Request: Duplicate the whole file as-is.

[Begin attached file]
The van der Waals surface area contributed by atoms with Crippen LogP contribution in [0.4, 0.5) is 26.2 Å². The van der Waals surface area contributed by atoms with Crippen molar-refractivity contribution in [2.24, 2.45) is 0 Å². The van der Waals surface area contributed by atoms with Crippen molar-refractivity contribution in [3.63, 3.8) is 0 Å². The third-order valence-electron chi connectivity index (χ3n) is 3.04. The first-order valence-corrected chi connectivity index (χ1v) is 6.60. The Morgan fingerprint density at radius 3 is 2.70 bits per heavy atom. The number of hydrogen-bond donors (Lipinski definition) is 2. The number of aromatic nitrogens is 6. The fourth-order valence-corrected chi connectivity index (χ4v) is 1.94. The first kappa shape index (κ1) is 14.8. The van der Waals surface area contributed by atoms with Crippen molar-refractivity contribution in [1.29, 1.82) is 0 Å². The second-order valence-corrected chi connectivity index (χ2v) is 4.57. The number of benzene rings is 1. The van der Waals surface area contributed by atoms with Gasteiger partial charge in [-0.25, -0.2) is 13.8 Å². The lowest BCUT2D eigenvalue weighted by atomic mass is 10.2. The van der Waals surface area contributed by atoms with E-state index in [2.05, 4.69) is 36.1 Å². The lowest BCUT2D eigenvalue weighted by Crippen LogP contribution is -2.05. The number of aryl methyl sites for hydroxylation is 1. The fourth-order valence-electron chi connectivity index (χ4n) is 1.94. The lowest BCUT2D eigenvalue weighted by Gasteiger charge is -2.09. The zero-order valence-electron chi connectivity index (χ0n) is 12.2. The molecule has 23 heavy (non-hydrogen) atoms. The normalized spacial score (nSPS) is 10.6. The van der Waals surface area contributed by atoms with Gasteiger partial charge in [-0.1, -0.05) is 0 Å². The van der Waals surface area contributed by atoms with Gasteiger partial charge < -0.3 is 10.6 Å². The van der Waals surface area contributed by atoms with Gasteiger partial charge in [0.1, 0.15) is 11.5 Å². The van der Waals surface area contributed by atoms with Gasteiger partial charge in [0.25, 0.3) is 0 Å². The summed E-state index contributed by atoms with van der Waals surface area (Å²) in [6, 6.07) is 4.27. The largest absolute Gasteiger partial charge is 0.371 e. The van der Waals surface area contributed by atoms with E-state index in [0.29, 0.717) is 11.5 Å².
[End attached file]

The van der Waals surface area contributed by atoms with Crippen LogP contribution in [0.4, 0.5) is 26.2 Å². The van der Waals surface area contributed by atoms with Crippen molar-refractivity contribution in [2.24, 2.45) is 0 Å². The van der Waals surface area contributed by atoms with Crippen molar-refractivity contribution in [3.63, 3.8) is 0 Å². The third-order valence-electron chi connectivity index (χ3n) is 3.04. The first-order valence-corrected chi connectivity index (χ1v) is 6.60. The Morgan fingerprint density at radius 3 is 2.70 bits per heavy atom. The number of hydrogen-bond donors (Lipinski definition) is 2. The number of aromatic nitrogens is 6. The fourth-order valence-corrected chi connectivity index (χ4v) is 1.94. The first kappa shape index (κ1) is 14.8. The van der Waals surface area contributed by atoms with Crippen molar-refractivity contribution in [1.29, 1.82) is 0 Å². The second-order valence-corrected chi connectivity index (χ2v) is 4.57. The number of benzene rings is 1. The van der Waals surface area contributed by atoms with Gasteiger partial charge in [-0.25, -0.2) is 13.8 Å². The lowest BCUT2D eigenvalue weighted by atomic mass is 10.2. The van der Waals surface area contributed by atoms with E-state index in [2.05, 4.69) is 36.1 Å². The lowest BCUT2D eigenvalue weighted by Crippen LogP contribution is -2.05. The number of aryl methyl sites for hydroxylation is 1. The fourth-order valence-electron chi connectivity index (χ4n) is 1.94. The lowest BCUT2D eigenvalue weighted by Gasteiger charge is -2.09. The zero-order valence-electron chi connectivity index (χ0n) is 12.2. The molecule has 23 heavy (non-hydrogen) atoms. The normalized spacial score (nSPS) is 10.6. The van der Waals surface area contributed by atoms with Gasteiger partial charge in [-0.1, -0.05) is 0 Å². The van der Waals surface area contributed by atoms with Gasteiger partial charge < -0.3 is 10.6 Å². The van der Waals surface area contributed by atoms with Gasteiger partial charge in [0.1, 0.15) is 11.5 Å². The van der Waals surface area contributed by atoms with Gasteiger partial charge in [0.25, 0.3) is 0 Å². The summed E-state index contributed by atoms with van der Waals surface area (Å²) in [6, 6.07) is 4.27. The largest absolute Gasteiger partial charge is 0.371 e. The van der Waals surface area contributed by atoms with E-state index in [0.29, 0.717) is 11.5 Å².